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eggs and cabbage


for the last six years i've been dyeing my eggs with vegetables and spices. i continue to love the process and the results. aren't those colors amazing? totally worth the combined stink of boiled cabbage, turmeric and beets looming in my apartment for a day or so. . . and apparently filling the hallways of our building, based on the amount of air freshener that a neighbor sprayed outside my door yesterday. sorry neighbors. i'm just here to spread easter cheer.

there are two ways to dye your eggs. the first is boiling/simmering your eggs in the dye. this generally results in really saturated, even colors for 30 minutes. the second is "cold-dipping" them in strained very warm to room temperature dye, anywhere from 5 seconds to hours depending on the desired color. this results in more translucence and subtlety and also requires regular rotation of the eggs if you want even coloring.

the general ratio for making the dye is 1 cup of vegetable (chopped if necessary) to 1 cup of water. for turmeric, add 3Tbs to every quart of water. bring to a boil and simmer for 30 minutes. add about 2tsp (i never measure) vinegar in the dye after about 20 minutes.

this is what can result- with a billion variations in between.


onion skins. (from left to right) first egg cold-dipped for about 30 minutes. second boiled in dye for 30 minutes. third rubbed with vinegar, wrapped in onion skins (while raw) then wrapped and tied in cheesecloth and boiled for 30 minutes. i love the marbling. the colors that come just from onion skins always surprise me.


red cabbage. first egg cold dipped in warm dye for 20 minutes. royal blue left in dye for an hour or so. marbly egg boiled with the cabbage leaves in the pot for 30 minutes.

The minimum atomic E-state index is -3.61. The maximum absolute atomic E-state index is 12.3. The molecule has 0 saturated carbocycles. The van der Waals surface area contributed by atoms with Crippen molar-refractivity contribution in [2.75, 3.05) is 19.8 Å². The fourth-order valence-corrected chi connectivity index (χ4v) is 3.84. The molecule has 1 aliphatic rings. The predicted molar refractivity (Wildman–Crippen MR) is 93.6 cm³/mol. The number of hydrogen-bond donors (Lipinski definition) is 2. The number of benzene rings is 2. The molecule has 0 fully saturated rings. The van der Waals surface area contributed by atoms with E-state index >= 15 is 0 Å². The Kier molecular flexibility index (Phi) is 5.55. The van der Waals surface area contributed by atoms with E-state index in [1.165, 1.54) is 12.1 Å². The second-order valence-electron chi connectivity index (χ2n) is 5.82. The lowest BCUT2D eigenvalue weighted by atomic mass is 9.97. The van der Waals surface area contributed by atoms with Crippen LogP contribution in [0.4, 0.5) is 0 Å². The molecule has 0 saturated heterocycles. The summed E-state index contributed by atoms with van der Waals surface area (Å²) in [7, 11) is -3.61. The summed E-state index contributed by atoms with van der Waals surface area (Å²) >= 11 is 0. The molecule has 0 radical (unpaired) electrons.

turmeric. middle egg boiled for 30 minutes. other two left in warm/hot dye for about 15 minutes. i had some lovely and subtle yellow shades that i had just cold dipped, but ended up dipping them into other colors.


turmeric and cabbage. various combinations, various lengths. since these two dyes are the quickest and most obvious, i played a lot with them last night as i was teaching some ladies at church the glory of natural dyeing.


beets. first cold dipped for about two hours. second boiled in beet dye for about 40 minutes. third cold dipped for about an hour. beets are always a little disappointing, but i like having some sort of pink-ish in the mix.


coffee. first time using coffee and probably my last. i was hoping for a really dark brown but ended up with this after nearly an hour of simmering and another hour sitting in the dye. the lighter was about 40 minutes in the hot dye. perhaps the coffee i made was too weak? it looked really really dark to me but i have no idea what i'm doing with coffee. chip had to ask the editing studio he was working at that day for the stuff i used. . .

so now we have a lot of beautiful colors to look at, some dye i'm considering using for fabric and two dozen hard boiled eggs i'm hoping to find a use for.

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Reader Comments (22)

Those are gorgeous Katie.. and though I've known about natural egg dying (Martha did it years ago).. I've never worked up the energy to actually do it. But this post may have convinced me..

Now I'm feeling a little sheepish about the egg dying tablets I picked up at the store last week!

March 20, 2008 | Unregistered Commenterbrooke

ok, I am going to do this next year. I have kinda burned out on the egg dying in the last couple of years. I felt that I lucked out that Chloe did it a preschool, and the other two won't be around to do it this year, sad way to be.
I think this natural dying is so amazing, I never thought you could actually get colors that dark! And all the cool marbling, great job Kate.

March 20, 2008 | Unregistered Commenterjeanie

unbelievably pretty!

March 20, 2008 | Unregistered CommenterErin